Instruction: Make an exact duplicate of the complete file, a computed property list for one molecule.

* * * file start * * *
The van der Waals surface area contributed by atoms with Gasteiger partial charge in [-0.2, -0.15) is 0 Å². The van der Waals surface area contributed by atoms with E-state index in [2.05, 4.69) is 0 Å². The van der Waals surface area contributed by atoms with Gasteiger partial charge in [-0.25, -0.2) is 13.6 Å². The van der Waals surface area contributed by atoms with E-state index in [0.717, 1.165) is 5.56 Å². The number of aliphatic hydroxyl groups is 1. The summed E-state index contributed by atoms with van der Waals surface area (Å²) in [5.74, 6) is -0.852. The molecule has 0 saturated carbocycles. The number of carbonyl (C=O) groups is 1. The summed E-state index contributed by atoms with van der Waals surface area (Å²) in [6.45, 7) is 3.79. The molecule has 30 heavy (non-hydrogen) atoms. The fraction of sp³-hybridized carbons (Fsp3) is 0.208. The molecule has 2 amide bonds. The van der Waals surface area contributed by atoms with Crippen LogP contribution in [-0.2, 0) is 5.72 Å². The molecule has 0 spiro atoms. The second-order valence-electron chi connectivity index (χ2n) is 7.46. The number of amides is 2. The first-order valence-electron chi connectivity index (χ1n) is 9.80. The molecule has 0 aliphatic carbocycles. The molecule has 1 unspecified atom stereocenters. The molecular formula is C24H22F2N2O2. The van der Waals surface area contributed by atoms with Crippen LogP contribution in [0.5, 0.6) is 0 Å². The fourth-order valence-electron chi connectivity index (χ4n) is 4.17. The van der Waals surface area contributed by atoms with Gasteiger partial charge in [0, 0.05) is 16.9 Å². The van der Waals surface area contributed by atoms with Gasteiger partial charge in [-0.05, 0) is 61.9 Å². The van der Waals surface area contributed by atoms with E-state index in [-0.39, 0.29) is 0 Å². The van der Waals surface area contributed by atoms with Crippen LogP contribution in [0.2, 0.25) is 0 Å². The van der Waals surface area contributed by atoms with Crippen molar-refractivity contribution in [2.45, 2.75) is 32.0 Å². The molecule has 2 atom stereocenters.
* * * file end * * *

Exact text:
The van der Waals surface area contributed by atoms with Gasteiger partial charge in [-0.2, -0.15) is 0 Å². The van der Waals surface area contributed by atoms with E-state index in [2.05, 4.69) is 0 Å². The van der Waals surface area contributed by atoms with Gasteiger partial charge in [-0.25, -0.2) is 13.6 Å². The van der Waals surface area contributed by atoms with E-state index in [0.717, 1.165) is 5.56 Å². The number of aliphatic hydroxyl groups is 1. The summed E-state index contributed by atoms with van der Waals surface area (Å²) in [5.74, 6) is -0.852. The molecule has 0 saturated carbocycles. The number of carbonyl (C=O) groups is 1. The summed E-state index contributed by atoms with van der Waals surface area (Å²) in [6.45, 7) is 3.79. The molecule has 30 heavy (non-hydrogen) atoms. The fraction of sp³-hybridized carbons (Fsp3) is 0.208. The molecule has 2 amide bonds. The van der Waals surface area contributed by atoms with Crippen LogP contribution in [-0.2, 0) is 5.72 Å². The molecule has 0 spiro atoms. The second-order valence-electron chi connectivity index (χ2n) is 7.46. The number of amides is 2. The first-order valence-electron chi connectivity index (χ1n) is 9.80. The molecule has 0 aliphatic carbocycles. The molecule has 1 unspecified atom stereocenters. The molecular formula is C24H22F2N2O2. The van der Waals surface area contributed by atoms with Crippen LogP contribution in [0.5, 0.6) is 0 Å². The fourth-order valence-electron chi connectivity index (χ4n) is 4.17. The van der Waals surface area contributed by atoms with Gasteiger partial charge in [0, 0.05) is 16.9 Å². The van der Waals surface area contributed by atoms with Gasteiger partial charge in [-0.05, 0) is 61.9 Å². The van der Waals surface area contributed by atoms with E-state index in [-0.39, 0.29) is 0 Å². The van der Waals surface area contributed by atoms with Crippen LogP contribution in [0.2, 0.25) is 0 Å². The van der Waals surface area contributed by atoms with Crippen molar-refractivity contribution in [2.45, 2.75) is 32.0 Å². The molecule has 2 atom stereocenters.